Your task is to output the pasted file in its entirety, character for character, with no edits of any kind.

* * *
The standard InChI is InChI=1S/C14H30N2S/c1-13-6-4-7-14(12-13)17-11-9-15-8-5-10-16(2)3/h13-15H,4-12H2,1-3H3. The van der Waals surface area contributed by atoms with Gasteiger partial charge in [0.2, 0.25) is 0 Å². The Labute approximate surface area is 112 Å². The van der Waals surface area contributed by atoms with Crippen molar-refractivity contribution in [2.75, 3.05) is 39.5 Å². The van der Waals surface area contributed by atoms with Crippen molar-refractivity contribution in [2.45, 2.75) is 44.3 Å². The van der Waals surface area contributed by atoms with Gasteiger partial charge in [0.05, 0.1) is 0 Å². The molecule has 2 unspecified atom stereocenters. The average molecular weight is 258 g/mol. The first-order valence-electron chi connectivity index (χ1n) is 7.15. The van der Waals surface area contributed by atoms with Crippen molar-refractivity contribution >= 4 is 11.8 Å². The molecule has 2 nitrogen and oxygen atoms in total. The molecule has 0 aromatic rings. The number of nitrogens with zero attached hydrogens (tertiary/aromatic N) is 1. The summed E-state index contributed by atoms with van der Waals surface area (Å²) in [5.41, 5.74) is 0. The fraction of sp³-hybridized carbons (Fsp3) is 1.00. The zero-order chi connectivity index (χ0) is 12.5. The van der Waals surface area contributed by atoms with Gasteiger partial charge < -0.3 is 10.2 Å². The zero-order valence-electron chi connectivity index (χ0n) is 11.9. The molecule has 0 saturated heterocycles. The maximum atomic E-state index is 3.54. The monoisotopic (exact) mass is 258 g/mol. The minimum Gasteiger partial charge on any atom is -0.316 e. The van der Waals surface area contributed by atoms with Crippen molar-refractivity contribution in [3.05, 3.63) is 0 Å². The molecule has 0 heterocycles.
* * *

The standard InChI is InChI=1S/C14H30N2S/c1-13-6-4-7-14(12-13)17-11-9-15-8-5-10-16(2)3/h13-15H,4-12H2,1-3H3. The van der Waals surface area contributed by atoms with Gasteiger partial charge in [0.2, 0.25) is 0 Å². The Labute approximate surface area is 112 Å². The van der Waals surface area contributed by atoms with Crippen molar-refractivity contribution in [2.75, 3.05) is 39.5 Å². The van der Waals surface area contributed by atoms with Crippen molar-refractivity contribution in [2.45, 2.75) is 44.3 Å². The van der Waals surface area contributed by atoms with Gasteiger partial charge in [0.05, 0.1) is 0 Å². The molecule has 2 unspecified atom stereocenters. The average molecular weight is 258 g/mol. The first-order valence-electron chi connectivity index (χ1n) is 7.15. The van der Waals surface area contributed by atoms with Crippen molar-refractivity contribution >= 4 is 11.8 Å². The molecule has 2 nitrogen and oxygen atoms in total. The molecule has 0 aromatic rings. The number of nitrogens with zero attached hydrogens (tertiary/aromatic N) is 1. The summed E-state index contributed by atoms with van der Waals surface area (Å²) in [5.41, 5.74) is 0. The fraction of sp³-hybridized carbons (Fsp3) is 1.00. The zero-order chi connectivity index (χ0) is 12.5. The van der Waals surface area contributed by atoms with Gasteiger partial charge < -0.3 is 10.2 Å². The zero-order valence-electron chi connectivity index (χ0n) is 11.9. The molecule has 0 saturated heterocycles. The maximum atomic E-state index is 3.54. The monoisotopic (exact) mass is 258 g/mol. The minimum Gasteiger partial charge on any atom is -0.316 e. The van der Waals surface area contributed by atoms with Crippen molar-refractivity contribution in [3.05, 3.63) is 0 Å². The molecule has 0 heterocycles.